This Transportation & Logistics (T&L) Insights series is based on research by Levvel, who joined the Endava family in 2021. The team surveyed over 500 US-based companies who procure transportation and logistics services internally and externally to get their views on their challenges, needs, and use of digital technology solutions.
While companies often perceive technology innovation to mean things like high-end robotics, artificial intelligence, and fully autonomous vehicles, there are many elements in the supply chain that can be modernized without requiring great effort or cost, while still providing the competitive edge T&L companies are looking for. In this series, we will present current industry challenges and how digital technology can help reduce friction, enhance efficiency, and provide a better experience for businesses and their customers.
THE CURRENT STATE OF AUTONOMOUS VEHICLES
Today, vehicles with varying degrees of autonomy are common in both commercial and private transportation. Tesla, Cadillac, Mercedes-Benz, and Volvo all have vehicles on the market that are capable of driving autonomously from one point to another under certain conditions. Yet, because of legal and security concerns, autonomous vehicle capabilities are limited to a level of autonomous capacity known as environmental detection.
This means vehicles are capable of making informed decisions on their own, such as collision detection and emergency braking, but the operator is ultimately responsible and needs to remain alert. It appears we are years away from true autonomy.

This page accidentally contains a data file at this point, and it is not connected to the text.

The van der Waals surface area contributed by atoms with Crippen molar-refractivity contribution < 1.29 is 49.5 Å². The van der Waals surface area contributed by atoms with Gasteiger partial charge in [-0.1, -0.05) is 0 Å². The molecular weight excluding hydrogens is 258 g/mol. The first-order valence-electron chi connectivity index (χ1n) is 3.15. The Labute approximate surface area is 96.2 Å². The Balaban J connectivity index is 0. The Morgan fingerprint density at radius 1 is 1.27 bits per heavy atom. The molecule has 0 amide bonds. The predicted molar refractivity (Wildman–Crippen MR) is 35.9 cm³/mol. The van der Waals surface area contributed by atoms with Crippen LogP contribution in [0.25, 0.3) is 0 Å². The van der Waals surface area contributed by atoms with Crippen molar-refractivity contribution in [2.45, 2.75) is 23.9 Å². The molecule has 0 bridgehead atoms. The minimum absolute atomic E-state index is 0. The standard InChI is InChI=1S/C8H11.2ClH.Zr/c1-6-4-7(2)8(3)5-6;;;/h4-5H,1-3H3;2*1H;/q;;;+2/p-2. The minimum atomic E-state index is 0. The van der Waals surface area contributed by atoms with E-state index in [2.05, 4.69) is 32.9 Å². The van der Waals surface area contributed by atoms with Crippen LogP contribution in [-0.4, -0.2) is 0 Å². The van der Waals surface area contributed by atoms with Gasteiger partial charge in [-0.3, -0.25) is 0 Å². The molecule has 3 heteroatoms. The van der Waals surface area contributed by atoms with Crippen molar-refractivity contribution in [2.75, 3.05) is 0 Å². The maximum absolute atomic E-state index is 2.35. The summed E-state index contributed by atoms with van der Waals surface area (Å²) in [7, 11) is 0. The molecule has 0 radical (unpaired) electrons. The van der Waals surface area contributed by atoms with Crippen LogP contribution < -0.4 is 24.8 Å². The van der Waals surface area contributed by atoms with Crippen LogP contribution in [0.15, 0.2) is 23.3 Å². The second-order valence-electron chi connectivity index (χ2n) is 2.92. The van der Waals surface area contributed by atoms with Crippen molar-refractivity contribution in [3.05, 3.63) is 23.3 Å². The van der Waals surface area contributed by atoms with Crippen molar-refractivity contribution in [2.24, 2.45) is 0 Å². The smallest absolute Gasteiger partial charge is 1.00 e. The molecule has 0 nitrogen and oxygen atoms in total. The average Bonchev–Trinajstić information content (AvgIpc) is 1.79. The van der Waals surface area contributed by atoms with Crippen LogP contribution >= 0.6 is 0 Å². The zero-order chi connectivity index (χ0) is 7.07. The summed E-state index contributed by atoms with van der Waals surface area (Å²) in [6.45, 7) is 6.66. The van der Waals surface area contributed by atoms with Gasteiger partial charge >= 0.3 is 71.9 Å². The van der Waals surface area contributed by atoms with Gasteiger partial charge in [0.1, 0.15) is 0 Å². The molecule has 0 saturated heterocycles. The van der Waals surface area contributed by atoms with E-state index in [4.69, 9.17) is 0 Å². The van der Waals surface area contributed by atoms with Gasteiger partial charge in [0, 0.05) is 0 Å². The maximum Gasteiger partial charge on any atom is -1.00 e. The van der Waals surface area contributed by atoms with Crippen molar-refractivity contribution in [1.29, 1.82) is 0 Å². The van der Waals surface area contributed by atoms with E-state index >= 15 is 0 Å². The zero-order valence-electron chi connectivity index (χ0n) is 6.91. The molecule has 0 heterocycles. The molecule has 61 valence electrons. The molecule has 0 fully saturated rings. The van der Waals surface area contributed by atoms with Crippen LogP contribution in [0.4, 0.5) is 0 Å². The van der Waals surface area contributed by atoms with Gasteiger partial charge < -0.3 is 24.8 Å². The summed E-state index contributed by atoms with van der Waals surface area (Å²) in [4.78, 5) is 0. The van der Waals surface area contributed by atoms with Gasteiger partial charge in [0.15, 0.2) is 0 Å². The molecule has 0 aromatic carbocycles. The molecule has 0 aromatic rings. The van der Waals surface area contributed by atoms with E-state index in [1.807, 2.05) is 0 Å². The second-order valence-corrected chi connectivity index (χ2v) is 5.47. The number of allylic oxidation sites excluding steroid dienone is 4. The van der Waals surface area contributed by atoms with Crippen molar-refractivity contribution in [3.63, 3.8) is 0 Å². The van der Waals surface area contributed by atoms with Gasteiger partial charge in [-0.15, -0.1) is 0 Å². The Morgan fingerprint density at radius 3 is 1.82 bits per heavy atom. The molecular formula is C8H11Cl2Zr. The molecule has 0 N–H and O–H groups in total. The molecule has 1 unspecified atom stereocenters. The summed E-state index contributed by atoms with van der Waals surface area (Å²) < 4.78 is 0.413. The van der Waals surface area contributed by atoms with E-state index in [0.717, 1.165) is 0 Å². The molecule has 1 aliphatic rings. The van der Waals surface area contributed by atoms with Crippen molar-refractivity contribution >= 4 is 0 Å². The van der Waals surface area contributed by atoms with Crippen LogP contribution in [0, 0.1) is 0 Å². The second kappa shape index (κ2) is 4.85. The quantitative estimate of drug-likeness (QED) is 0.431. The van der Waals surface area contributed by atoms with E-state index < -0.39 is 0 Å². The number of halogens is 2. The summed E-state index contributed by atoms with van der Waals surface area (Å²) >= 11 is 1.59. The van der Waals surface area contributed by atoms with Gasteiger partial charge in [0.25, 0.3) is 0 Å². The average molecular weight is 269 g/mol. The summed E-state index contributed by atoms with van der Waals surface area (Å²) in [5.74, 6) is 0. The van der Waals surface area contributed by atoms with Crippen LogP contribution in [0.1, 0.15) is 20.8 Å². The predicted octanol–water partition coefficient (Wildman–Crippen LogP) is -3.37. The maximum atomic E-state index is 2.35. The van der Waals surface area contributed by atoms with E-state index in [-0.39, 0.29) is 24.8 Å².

In the transportation and logistics (T&L) industry, technology is changing the way companies operate. Robots and cobots performing collaborative tasks in warehouses and distribution centers (DCs) have become mainstream. Inventory management systems (IMS), paperless workflows, and yard management systems (YMS) are key to streamlining processes.
According to Levvel’s research, approximately 60% of organizations are using some basic form of automation. Typically, this falls into one of two categories:
- Autonomous guided vehicles (AGVs): Examples are guided carts, conveyors, or vehicles that move along a predetermined track.
- Autonomous mobile robots (AMRs): These include palletizing robots, picking robots, or autonomous transportation robots.
Our survey shows that only 19% of companies are currently utilizing AMRs. But AMRs are the future, as they adapt and respond to the environment around them, making them extremely dynamic.
CHALLENGES AND BENEFITS OF AUTONOMOUS VEHICLES IN THE T&L INDUSTRY
Fully autonomous vehicles still have to overcome legislation and technology hurdles before mainstream production can begin. Despite these concerns and organizations’ inability to operate with them, expectations for the future are high. We found that most companies expect nearly 50% or more of their fleet to operate autonomously in the future.
The benefits of autonomous vehicles in the T&L industry are obvious: efficiency, increased capacity, and labor cost savings, to name just a few. Despite these, widespread adoption isn’t in the offing just yet. AMRs typically require large upfront and maintenance costs, and skilled workers trained to manage and maintain their systems are scarce.
Other challenges include:
- Space utilization: AMR systems are more suited for large-volume locations and require space to accommodate equipment.
- Redesign: Not only do processes need to be redesigned, but so do the physical layouts of warehouses and distribution centers to accommodate AMRs.
Companies that have implemented physical automation systems, like artificial-intelligence-enhanced robotics, AGVs, and AMRs, report significantly fewer challenges with some of the typical barriers found in warehouse operations, such as:
- Labor management
- Quality metrics
- Utilization rates
- Loss prevention
- Damage to items
- Storage efficiency
- Process visibility
- Travel time
- Safety hazards
Efficiency impacts the bottom line in multiple ways. Companies that fail to invest in modernizing their facilities and automating processes run the risk of falling behind their competitors.
Read our other Transportation & Logistics Insights articles to learn more about how technology can help alleviate industry challenges.